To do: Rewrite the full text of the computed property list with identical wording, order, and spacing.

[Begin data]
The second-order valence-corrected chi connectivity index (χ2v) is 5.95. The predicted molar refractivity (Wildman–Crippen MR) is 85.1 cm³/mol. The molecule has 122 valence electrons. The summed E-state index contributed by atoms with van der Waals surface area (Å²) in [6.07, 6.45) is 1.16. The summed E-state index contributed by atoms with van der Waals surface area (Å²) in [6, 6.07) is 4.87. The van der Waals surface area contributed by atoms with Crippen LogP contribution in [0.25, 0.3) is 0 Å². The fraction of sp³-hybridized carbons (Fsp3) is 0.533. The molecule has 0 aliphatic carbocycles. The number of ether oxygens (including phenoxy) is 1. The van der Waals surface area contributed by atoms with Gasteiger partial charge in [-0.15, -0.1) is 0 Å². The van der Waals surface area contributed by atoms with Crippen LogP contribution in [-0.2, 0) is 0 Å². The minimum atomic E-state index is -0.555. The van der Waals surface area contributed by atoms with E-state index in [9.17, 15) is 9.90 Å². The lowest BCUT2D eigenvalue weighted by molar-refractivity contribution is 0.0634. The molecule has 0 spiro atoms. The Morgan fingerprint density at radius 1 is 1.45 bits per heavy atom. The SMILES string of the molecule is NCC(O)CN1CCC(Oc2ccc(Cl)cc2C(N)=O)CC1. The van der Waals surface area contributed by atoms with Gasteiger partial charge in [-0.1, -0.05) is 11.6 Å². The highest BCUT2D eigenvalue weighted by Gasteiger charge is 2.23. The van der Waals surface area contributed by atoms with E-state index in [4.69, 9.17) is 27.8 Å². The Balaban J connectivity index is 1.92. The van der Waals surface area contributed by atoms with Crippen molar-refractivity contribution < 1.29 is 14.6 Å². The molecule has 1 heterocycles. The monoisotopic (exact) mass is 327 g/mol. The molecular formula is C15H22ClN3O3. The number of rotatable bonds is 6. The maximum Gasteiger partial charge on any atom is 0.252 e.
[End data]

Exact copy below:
The second-order valence-corrected chi connectivity index (χ2v) is 5.95. The predicted molar refractivity (Wildman–Crippen MR) is 85.1 cm³/mol. The molecule has 122 valence electrons. The summed E-state index contributed by atoms with van der Waals surface area (Å²) in [6.07, 6.45) is 1.16. The summed E-state index contributed by atoms with van der Waals surface area (Å²) in [6, 6.07) is 4.87. The van der Waals surface area contributed by atoms with Crippen LogP contribution in [0.25, 0.3) is 0 Å². The fraction of sp³-hybridized carbons (Fsp3) is 0.533. The molecule has 0 aliphatic carbocycles. The number of ether oxygens (including phenoxy) is 1. The van der Waals surface area contributed by atoms with Gasteiger partial charge in [-0.15, -0.1) is 0 Å². The van der Waals surface area contributed by atoms with Crippen LogP contribution in [-0.2, 0) is 0 Å². The minimum atomic E-state index is -0.555. The van der Waals surface area contributed by atoms with E-state index in [9.17, 15) is 9.90 Å². The lowest BCUT2D eigenvalue weighted by molar-refractivity contribution is 0.0634. The molecule has 0 spiro atoms. The Morgan fingerprint density at radius 1 is 1.45 bits per heavy atom. The SMILES string of the molecule is NCC(O)CN1CCC(Oc2ccc(Cl)cc2C(N)=O)CC1. The van der Waals surface area contributed by atoms with Gasteiger partial charge in [-0.1, -0.05) is 11.6 Å². The highest BCUT2D eigenvalue weighted by Gasteiger charge is 2.23. The van der Waals surface area contributed by atoms with E-state index in [4.69, 9.17) is 27.8 Å². The Balaban J connectivity index is 1.92. The van der Waals surface area contributed by atoms with Crippen molar-refractivity contribution < 1.29 is 14.6 Å². The molecule has 1 heterocycles. The monoisotopic (exact) mass is 327 g/mol. The molecular formula is C15H22ClN3O3. The number of rotatable bonds is 6. The maximum Gasteiger partial charge on any atom is 0.252 e.